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  • Filed under: Review
  • 03/22/2013

Deadbeat The Infinity Dubs Vol. 1

Over the course of his career, Scott Monteith (a.k.a. Deadbeat) has taken a stylistic path that has often—especially in recent years—taken its share of unexpected turns. The Infinity Dubs Vol. 1 is the latest such deviation into new territory, as the one-time Montreal, now Berlin-based producer launches a new series of singles set to offer elongated productions which end in locked grooves. Vol. 1's pair of efforts make an excellent case for the appeal of such a series.

There's an art to making tracks that run for 10 minutes and are built with only a handful of loops. Aside from the strength of the actual loop material presented, a mix of subtle movement and modulation, attention to detail, and a sense for sonic space are essential. In his decade-plus-long career, Monteith has made his best music while exercising his command of this particular skill set, and to The Infinity Dubs' advantage, this craft is at center stage on both of its patiently driving tracks. While the simply titled "ID1" and "ID2" incorporate different moods—the former is an unmistakably housey production, while the latter offers more of the dub-techno ilk with which Deadbeat usually concerns himself—they otherwise take on essentially the same shape as full-bodied, sustained rollers. Throughout their runs, neither track builds or dismantles its momentum; instead, the songs maintain their chugging flow for large chunks of time. One might fear that the tunes would become stagnant, but the gradual tweaks made to the floating chords and flickering percussion provide the necessary amount of evolution to keep the tracks moving forward without falsely leading the listener to believe that something grander is on the horizon.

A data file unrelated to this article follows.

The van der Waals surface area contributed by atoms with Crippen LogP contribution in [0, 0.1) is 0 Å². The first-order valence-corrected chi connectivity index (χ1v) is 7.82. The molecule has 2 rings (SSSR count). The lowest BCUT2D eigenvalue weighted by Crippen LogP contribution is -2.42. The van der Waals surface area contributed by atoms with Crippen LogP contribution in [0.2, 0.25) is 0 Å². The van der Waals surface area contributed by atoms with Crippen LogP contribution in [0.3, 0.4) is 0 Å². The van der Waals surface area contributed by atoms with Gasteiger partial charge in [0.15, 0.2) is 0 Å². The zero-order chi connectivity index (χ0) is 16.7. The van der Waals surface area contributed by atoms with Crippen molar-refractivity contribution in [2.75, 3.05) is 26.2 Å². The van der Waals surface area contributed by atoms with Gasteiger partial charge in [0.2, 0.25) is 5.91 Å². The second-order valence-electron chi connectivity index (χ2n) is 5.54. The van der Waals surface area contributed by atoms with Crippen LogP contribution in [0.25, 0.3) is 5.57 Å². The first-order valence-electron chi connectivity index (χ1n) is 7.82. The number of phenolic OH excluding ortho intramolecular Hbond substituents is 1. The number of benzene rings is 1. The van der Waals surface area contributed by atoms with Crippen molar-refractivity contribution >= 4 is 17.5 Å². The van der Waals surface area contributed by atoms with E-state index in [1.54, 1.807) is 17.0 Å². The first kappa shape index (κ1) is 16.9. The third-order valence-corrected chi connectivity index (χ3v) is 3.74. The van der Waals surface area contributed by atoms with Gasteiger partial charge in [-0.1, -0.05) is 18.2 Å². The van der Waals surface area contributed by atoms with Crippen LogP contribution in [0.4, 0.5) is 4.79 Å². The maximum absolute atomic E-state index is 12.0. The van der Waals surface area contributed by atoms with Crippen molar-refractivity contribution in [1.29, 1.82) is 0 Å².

Labelling the offerings on The Infinity Dubs, Vol. 1 "simple" would do them a bit of a disservice, but they certainly are not complicated either. "ID1" and "ID2" find strength in their efficiency and tunnel vision—the groove is the focus, and it goes virtually untouched for 10 minutes per side. Fortunately, due to the expert craftsmanship with which Deadbeat develops these rolling excursions—not to mention the compelling elements he uses to create them—they make for exceptionally enthralling pieces of dance music.

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